The Eating of the Green for St. Pat’s

Classic Corned Beef and Cabbage

Like almost 12% of the American population, I can trace my ancestry to the Emerald Isle. It’s a country that has lush vegetation, except for the blighted  potato crop during the Great Famine that caused 1 million Irish to emigrate to America. Green, therefore, is the color most associated with St. Patrick’s Day, when we are all a little Irish.

In my family, which is 50% Irish, we celebrated the color and the heritage throughout the day. My mom would maybe give us socks with green shamrocks for luck, perhaps she’d slip some green food coloring in our milk for lunch, and we always, without fail, had Corned Beef and Cabbage for dinner.

You may want to try to start your day off with this Green Eggs recipe. The kale mixed in with the eggs gives you a healthy take and twist on the green custom.

The kids will love the green eggs, especially when served with ham.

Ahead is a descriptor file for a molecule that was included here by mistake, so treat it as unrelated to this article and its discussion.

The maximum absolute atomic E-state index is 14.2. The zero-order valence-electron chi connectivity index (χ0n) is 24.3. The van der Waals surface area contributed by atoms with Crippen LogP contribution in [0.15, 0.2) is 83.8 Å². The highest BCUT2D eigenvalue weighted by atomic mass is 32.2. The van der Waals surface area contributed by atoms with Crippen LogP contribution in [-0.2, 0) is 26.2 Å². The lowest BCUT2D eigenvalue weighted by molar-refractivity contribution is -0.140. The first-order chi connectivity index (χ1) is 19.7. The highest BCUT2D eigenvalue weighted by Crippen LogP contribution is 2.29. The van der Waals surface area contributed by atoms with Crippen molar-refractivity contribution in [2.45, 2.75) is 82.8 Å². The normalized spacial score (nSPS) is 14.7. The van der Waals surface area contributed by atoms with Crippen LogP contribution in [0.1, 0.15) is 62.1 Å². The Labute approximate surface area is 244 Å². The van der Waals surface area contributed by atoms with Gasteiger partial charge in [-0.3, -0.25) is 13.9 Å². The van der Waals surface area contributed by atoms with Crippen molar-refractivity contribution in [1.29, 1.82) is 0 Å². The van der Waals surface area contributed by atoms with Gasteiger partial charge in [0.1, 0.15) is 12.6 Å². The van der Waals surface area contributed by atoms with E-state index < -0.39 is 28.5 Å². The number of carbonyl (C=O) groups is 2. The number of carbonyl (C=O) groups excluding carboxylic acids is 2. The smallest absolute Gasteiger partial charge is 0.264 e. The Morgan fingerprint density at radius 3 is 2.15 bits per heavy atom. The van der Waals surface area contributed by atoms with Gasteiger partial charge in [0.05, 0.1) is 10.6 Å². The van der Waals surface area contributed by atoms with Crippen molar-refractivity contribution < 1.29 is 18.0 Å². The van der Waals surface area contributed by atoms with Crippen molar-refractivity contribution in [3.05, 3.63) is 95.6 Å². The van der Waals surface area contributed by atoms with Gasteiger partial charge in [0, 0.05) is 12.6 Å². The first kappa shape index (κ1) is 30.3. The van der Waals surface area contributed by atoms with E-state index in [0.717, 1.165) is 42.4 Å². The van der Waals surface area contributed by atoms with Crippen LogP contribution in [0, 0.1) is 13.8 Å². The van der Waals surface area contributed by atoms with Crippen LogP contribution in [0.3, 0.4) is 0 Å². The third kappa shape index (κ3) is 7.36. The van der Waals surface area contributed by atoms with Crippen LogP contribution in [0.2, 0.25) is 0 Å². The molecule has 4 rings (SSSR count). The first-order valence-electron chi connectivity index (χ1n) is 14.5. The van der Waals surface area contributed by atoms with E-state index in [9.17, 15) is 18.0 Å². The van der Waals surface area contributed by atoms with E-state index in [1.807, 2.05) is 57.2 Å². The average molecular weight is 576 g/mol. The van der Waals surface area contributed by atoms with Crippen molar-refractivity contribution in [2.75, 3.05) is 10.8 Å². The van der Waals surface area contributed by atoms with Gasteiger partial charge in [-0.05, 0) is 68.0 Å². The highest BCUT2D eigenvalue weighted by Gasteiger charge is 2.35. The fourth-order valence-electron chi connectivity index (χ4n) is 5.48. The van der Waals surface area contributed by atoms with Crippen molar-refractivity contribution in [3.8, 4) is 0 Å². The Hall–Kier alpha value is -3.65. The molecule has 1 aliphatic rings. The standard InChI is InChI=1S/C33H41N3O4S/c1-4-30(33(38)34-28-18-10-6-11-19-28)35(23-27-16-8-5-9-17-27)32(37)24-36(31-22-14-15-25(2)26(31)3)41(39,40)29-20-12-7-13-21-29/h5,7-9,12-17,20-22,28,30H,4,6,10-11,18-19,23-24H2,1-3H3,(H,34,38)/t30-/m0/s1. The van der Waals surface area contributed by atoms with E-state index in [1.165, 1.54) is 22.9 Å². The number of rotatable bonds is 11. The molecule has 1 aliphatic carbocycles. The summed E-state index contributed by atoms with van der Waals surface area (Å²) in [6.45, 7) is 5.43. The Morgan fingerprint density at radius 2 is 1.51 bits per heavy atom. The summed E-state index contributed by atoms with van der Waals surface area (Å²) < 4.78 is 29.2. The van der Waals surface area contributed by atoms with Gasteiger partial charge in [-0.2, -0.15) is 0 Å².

Kale shows up in the Colcannon as well. It’s a simple, comforting, and very traditional dish that highlights all that I love about Ireland, including butter and potatoes.

The potato is the most familiar food we associate with Ireland. It was the potato, after all, which fed so many before the famine. The Boxty with Bacon and Scallions, a traditional Irish potato cake, takes this seemingly down-to-earth vegetable and elevates it to a symbol of how far we have come. And think of the bacon in it as an homage to the abundance the Irish immigrants found when they arrived here.